The last Utility Information Pipeline dealt with factors to consider when conducting a Return on Investment (ROI) analysis for implementing an automated meter reading system. In that article, I asked readers who have implemented AMR or AMI systems to share their experiences.
The general manager of a rural water utility, a long-time newsletter subscriber, emailed me and relayed some of the issues his utility has faced in implementing a drive-by automated meter reading system. This issue highlights some of the points he raised, along with issues I’ve heard from other utilities that could be considered potential weaknesses of an automated meter reading system.
Here are some of the potential downsides to implementing an automated meter reading system…
Damage to meters
The utility manager I mentioned above reports that, on average, between .7% and 1.0% of their meters are damaged each month. Damaged meters means incurring repair or replacement costs (which, for some utilities, may be charged to the customer if the customer’s negligence caused the damage). Damaged or malfunctioning meters won’t communicate with the radio receiver, requiring them to be read manually. Of course, this negates any labor savings achieved by automating the process for reading these meters.
A frequent complaint of utilities using radio read meters is these meters can become overgrown by grass, weeds, or nearby bushes and shrubs. This poses a problem when the meter must be visited, either for a routine turn-on or turn-off or for disconnection for non-payment.
Many utilities report receiving defective meters from the meter manufacturer. If this is a manufacturing defect, it can affect many meters received in a single shipment. Defective meters require troubleshooting and, once it has been determined the meter is at fault, replacement. This requires additional time from the utility’s field service personnel, mitigating some of the labor cost savings of not reading manually.
Not “lifting the lid” each month
One of the misgivings I hear most often from utilities about moving to either an AMR or AMI system is each meter is no longer visited each billing period. When reading meters manually or with handhelds, the meter reader must visit every meter (and lift the lid for water meters) each month. This allows the meter reader to visually inspect each meter on the route and note any issues or possible damage to the meter. To mitigate this impact, I know of utilities with a policy of reading a portion of their meters manually each billing period to insure each meter is visited once a year.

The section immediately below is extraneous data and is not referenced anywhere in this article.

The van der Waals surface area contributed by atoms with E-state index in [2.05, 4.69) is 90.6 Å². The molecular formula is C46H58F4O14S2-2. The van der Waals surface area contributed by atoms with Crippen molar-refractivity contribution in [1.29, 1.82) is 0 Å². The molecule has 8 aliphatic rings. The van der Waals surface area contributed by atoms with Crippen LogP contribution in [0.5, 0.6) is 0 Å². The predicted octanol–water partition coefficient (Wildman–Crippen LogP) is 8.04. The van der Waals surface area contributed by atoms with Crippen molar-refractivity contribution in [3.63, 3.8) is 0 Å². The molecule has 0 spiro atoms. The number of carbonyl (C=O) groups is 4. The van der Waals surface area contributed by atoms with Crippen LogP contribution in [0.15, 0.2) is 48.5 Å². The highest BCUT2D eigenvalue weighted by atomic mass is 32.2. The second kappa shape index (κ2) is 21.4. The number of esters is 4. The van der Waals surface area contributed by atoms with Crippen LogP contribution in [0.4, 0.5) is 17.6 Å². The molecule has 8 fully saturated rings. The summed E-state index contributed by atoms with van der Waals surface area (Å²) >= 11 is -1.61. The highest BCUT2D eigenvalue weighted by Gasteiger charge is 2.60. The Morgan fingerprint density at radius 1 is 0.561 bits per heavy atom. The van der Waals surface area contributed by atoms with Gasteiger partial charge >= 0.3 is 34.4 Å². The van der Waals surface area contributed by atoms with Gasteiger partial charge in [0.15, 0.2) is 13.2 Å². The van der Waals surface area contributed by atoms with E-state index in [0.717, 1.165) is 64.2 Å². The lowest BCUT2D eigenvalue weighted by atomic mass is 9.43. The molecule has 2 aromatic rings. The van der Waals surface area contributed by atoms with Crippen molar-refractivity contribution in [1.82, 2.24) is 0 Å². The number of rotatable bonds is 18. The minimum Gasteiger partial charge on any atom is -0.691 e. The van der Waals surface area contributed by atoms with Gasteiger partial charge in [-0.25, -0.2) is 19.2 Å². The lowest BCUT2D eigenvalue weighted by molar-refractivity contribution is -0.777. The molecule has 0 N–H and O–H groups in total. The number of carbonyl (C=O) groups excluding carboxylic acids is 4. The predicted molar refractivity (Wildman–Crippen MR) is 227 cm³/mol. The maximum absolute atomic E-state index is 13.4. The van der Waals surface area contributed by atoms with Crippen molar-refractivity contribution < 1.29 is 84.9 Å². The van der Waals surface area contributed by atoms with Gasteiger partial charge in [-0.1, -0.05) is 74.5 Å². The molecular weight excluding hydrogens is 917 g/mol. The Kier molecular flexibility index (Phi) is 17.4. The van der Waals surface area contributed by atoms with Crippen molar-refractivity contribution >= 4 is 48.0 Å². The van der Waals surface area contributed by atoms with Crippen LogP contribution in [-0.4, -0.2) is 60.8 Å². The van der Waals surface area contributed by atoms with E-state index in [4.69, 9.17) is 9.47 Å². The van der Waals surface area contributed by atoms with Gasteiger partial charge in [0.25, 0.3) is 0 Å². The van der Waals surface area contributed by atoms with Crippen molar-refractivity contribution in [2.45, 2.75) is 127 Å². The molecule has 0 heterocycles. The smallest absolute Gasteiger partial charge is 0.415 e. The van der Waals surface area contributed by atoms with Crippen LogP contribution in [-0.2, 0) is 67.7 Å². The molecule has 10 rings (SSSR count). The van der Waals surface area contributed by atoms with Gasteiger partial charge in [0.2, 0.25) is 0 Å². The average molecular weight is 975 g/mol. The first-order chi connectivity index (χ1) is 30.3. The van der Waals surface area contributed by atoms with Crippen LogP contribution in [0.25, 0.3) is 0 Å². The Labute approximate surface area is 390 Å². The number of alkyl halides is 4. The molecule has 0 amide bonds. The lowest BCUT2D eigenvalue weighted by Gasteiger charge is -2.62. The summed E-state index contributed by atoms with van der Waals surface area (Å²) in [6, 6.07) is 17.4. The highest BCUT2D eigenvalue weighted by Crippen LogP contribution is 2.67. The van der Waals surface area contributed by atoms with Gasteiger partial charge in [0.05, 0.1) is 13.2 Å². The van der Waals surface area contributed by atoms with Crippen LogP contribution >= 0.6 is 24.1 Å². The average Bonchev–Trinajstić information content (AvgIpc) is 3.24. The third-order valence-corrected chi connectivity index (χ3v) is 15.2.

Resistance from customers
Some utilities have experienced pushback from customers who consider a meter that measures their usage at frequent intervals to be an invasion of privacy. Others have concerns about the potential health impact of being subjected to additional radio waves. Even though these concerns may be easily dismissed by those who are knowledgeable about radio read systems, they can be very real to your customers. So real that some states require utilities to allow reluctant customers to opt out of having a radio read meter installed at their home.
I’d love to hear your experience
If you’ve upgraded to an automated meter reading system, whether AMR or AMI, I’d love to hear your version of the pros and cons of implementing the system. Please give me a call at 919-232-2320 or email me at firstname.lastname@example.org. I’d like to schedule a time to talk with you about your experience.
Is an AMR or AMI system for you?
Are you trying to determine if moving to an automated meter reading system is the right decision for your utility? If so, please give me a call at 919-232-2320 or e-mail me at email@example.com to learn how a customized ROI analysis or business review could help.
© 2018 Gary Sanders